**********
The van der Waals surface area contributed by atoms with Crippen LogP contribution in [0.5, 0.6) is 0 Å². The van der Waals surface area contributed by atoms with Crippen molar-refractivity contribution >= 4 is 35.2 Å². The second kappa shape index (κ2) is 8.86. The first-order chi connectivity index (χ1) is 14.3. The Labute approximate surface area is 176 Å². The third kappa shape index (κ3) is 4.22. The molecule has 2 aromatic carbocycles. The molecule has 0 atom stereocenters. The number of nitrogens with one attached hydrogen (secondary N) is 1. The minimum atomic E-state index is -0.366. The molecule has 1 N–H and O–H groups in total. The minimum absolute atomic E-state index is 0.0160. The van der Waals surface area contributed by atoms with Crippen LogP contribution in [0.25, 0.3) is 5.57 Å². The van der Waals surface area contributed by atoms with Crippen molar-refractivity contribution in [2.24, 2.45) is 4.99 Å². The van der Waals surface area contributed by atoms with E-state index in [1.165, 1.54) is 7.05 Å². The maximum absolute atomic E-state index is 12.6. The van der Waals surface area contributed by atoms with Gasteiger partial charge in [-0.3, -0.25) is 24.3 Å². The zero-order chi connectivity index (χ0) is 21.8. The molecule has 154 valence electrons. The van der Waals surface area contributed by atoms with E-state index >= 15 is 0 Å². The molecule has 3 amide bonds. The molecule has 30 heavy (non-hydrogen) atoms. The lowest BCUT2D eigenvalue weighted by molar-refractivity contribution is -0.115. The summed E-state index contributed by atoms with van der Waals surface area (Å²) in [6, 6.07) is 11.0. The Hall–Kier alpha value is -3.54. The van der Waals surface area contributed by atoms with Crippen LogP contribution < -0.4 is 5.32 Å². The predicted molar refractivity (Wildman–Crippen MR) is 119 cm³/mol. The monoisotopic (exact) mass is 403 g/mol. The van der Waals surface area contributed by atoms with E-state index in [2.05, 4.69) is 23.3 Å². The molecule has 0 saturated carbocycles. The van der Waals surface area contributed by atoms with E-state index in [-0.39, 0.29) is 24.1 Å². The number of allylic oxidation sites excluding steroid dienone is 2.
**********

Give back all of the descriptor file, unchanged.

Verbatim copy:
The van der Waals surface area contributed by atoms with Crippen LogP contribution in [0.5, 0.6) is 0 Å². The van der Waals surface area contributed by atoms with Crippen molar-refractivity contribution >= 4 is 35.2 Å². The second kappa shape index (κ2) is 8.86. The first-order chi connectivity index (χ1) is 14.3. The Labute approximate surface area is 176 Å². The third kappa shape index (κ3) is 4.22. The molecule has 2 aromatic carbocycles. The molecule has 0 atom stereocenters. The number of nitrogens with one attached hydrogen (secondary N) is 1. The minimum atomic E-state index is -0.366. The molecule has 1 N–H and O–H groups in total. The minimum absolute atomic E-state index is 0.0160. The van der Waals surface area contributed by atoms with Crippen LogP contribution in [0.25, 0.3) is 5.57 Å². The van der Waals surface area contributed by atoms with Crippen molar-refractivity contribution in [2.24, 2.45) is 4.99 Å². The van der Waals surface area contributed by atoms with E-state index in [1.165, 1.54) is 7.05 Å². The maximum absolute atomic E-state index is 12.6. The van der Waals surface area contributed by atoms with Gasteiger partial charge in [-0.3, -0.25) is 24.3 Å². The zero-order chi connectivity index (χ0) is 21.8. The molecule has 154 valence electrons. The van der Waals surface area contributed by atoms with E-state index >= 15 is 0 Å². The molecule has 3 amide bonds. The molecule has 30 heavy (non-hydrogen) atoms. The lowest BCUT2D eigenvalue weighted by molar-refractivity contribution is -0.115. The summed E-state index contributed by atoms with van der Waals surface area (Å²) in [6, 6.07) is 11.0. The Hall–Kier alpha value is -3.54. The van der Waals surface area contributed by atoms with Crippen LogP contribution < -0.4 is 5.32 Å². The predicted molar refractivity (Wildman–Crippen MR) is 119 cm³/mol. The monoisotopic (exact) mass is 403 g/mol. The van der Waals surface area contributed by atoms with E-state index in [2.05, 4.69) is 23.3 Å². The molecule has 0 saturated carbocycles. The van der Waals surface area contributed by atoms with E-state index in [-0.39, 0.29) is 24.1 Å². The number of allylic oxidation sites excluding steroid dienone is 2.